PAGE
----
Strip - the number two
most popular destination in the U.S.
Prostitution is actually not
legal in Las Vegas proper. It is, however, legal in nearby Nye County and
in several other counties, mostly in Northern Nevada.
10,000 men a week come to the Las Vegas strip for prostitution--one of the
largest conventions in Las Vegas is centered on prostitution.
Prostitution is a five
billion dollar a year industry in Las Vegas and "they have plenty of
money to bribe officials," states Dr. Melissa Farley, researcher and
author of Prostitution
and Trafficking in Nevada.
example in the year 2006, four out of seven County Commissioner in Clark County
(Las Vegas) were under indictment. (Farley)
everyone connected to the Las Vegas Strip is related to the prostitution circle
(cabbies/chauffeurs, tourism, advertising, restaurants, shows, entertainers,
airlines, hotels, etc.). They all benefit from it either directly or
Trafficking, particularly sex trafficking, is known by criminals to be a
low-risk, yet high-profit business
percent of the individuals who are trafficked for sexual slavery in the
U.S. are female.
average age of a trafficked victim is 12-14 years old (U.S. Department of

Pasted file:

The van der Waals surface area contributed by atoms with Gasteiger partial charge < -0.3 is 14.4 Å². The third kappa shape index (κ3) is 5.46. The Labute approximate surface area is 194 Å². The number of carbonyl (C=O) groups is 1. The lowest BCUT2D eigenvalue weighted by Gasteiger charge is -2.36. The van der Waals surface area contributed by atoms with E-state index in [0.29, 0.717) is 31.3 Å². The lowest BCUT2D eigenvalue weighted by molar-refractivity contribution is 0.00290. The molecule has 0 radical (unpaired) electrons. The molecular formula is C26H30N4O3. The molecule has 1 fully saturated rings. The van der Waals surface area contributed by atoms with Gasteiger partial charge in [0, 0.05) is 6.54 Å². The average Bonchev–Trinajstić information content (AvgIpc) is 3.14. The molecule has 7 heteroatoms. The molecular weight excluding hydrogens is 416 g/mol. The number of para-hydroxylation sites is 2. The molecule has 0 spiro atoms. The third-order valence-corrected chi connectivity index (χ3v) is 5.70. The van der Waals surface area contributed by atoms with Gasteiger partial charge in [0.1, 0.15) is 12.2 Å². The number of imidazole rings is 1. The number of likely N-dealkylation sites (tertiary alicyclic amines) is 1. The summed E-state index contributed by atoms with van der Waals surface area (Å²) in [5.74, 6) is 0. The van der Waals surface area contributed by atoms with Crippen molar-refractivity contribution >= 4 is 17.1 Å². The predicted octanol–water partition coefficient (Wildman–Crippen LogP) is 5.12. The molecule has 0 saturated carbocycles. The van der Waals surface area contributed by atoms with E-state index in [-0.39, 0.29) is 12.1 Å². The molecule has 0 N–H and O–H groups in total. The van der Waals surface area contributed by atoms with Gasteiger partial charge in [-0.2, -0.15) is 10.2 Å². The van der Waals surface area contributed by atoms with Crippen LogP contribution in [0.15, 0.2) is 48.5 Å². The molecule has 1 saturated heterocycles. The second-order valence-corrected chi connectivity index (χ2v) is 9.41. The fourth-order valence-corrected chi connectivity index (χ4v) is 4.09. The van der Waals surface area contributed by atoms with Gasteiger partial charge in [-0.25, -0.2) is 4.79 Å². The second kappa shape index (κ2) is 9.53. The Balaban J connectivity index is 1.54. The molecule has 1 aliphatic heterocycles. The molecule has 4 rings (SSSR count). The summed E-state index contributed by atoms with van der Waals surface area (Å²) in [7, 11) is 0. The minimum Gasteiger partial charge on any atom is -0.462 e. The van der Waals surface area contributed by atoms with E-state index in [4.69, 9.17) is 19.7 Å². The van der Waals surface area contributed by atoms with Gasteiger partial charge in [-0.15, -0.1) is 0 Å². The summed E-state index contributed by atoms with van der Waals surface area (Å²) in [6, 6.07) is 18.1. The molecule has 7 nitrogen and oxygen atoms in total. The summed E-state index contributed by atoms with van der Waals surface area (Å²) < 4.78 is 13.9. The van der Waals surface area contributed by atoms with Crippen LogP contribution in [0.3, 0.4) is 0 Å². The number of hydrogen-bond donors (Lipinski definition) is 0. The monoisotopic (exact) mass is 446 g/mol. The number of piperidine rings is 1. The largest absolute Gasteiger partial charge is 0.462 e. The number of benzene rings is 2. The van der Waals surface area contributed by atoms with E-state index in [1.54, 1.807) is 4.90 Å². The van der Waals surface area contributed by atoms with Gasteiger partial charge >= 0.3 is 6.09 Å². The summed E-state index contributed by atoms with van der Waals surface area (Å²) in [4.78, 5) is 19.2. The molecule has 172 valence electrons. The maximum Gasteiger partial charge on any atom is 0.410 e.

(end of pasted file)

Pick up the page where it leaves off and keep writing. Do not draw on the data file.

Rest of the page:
worldwide, there are more people
held in slavery than at the height of the transatlantic trade.
should this matter to me?
Put quite simply, this is
modern-day slavery. According to Laura Lederer, President of Global Centurion and an adjunct
professor at Georgetown Law Center:
Human trafficking is a
multi-dimensional problem. It is a transnational crime connected to other
transnational crimes, such as drug and arms trafficking; it is a human rights
issue, because it deprives the people being bought and sold of their basic
rights and freedoms; it is a global health problem connected to the spread of
HIV/AIDS and other serious communicable diseases; finally, it is a national
security issue, because it fuels organized crime, threatens the rule of law,
and creates trafficking pipelines that can be utilized by terrorist and